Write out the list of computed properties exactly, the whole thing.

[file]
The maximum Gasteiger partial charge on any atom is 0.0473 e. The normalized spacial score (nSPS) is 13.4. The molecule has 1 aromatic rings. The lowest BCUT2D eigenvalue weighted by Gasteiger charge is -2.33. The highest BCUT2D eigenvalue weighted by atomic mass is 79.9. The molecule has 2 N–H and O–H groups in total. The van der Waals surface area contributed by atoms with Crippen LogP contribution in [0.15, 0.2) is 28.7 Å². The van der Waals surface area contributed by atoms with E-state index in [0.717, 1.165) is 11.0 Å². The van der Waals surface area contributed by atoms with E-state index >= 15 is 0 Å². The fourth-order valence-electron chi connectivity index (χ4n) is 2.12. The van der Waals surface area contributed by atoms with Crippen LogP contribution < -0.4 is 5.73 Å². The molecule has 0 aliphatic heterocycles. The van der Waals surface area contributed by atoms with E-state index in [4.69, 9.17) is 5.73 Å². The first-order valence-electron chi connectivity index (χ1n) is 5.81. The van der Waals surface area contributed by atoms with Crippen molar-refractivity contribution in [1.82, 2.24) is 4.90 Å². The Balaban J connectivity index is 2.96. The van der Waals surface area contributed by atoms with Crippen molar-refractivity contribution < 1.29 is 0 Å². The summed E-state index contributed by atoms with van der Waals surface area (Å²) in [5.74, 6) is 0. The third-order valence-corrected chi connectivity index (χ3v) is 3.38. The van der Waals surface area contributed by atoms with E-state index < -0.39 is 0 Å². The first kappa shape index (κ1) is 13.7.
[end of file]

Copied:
The maximum Gasteiger partial charge on any atom is 0.0473 e. The normalized spacial score (nSPS) is 13.4. The molecule has 1 aromatic rings. The lowest BCUT2D eigenvalue weighted by Gasteiger charge is -2.33. The highest BCUT2D eigenvalue weighted by atomic mass is 79.9. The molecule has 2 N–H and O–H groups in total. The van der Waals surface area contributed by atoms with Crippen LogP contribution in [0.15, 0.2) is 28.7 Å². The van der Waals surface area contributed by atoms with E-state index in [0.717, 1.165) is 11.0 Å². The van der Waals surface area contributed by atoms with E-state index >= 15 is 0 Å². The fourth-order valence-electron chi connectivity index (χ4n) is 2.12. The van der Waals surface area contributed by atoms with Crippen LogP contribution < -0.4 is 5.73 Å². The molecule has 0 aliphatic heterocycles. The van der Waals surface area contributed by atoms with E-state index in [4.69, 9.17) is 5.73 Å². The first-order valence-electron chi connectivity index (χ1n) is 5.81. The van der Waals surface area contributed by atoms with Crippen molar-refractivity contribution in [1.82, 2.24) is 4.90 Å². The Balaban J connectivity index is 2.96. The van der Waals surface area contributed by atoms with Crippen molar-refractivity contribution < 1.29 is 0 Å². The summed E-state index contributed by atoms with van der Waals surface area (Å²) in [5.74, 6) is 0. The third-order valence-corrected chi connectivity index (χ3v) is 3.38. The van der Waals surface area contributed by atoms with E-state index < -0.39 is 0 Å². The first kappa shape index (κ1) is 13.7.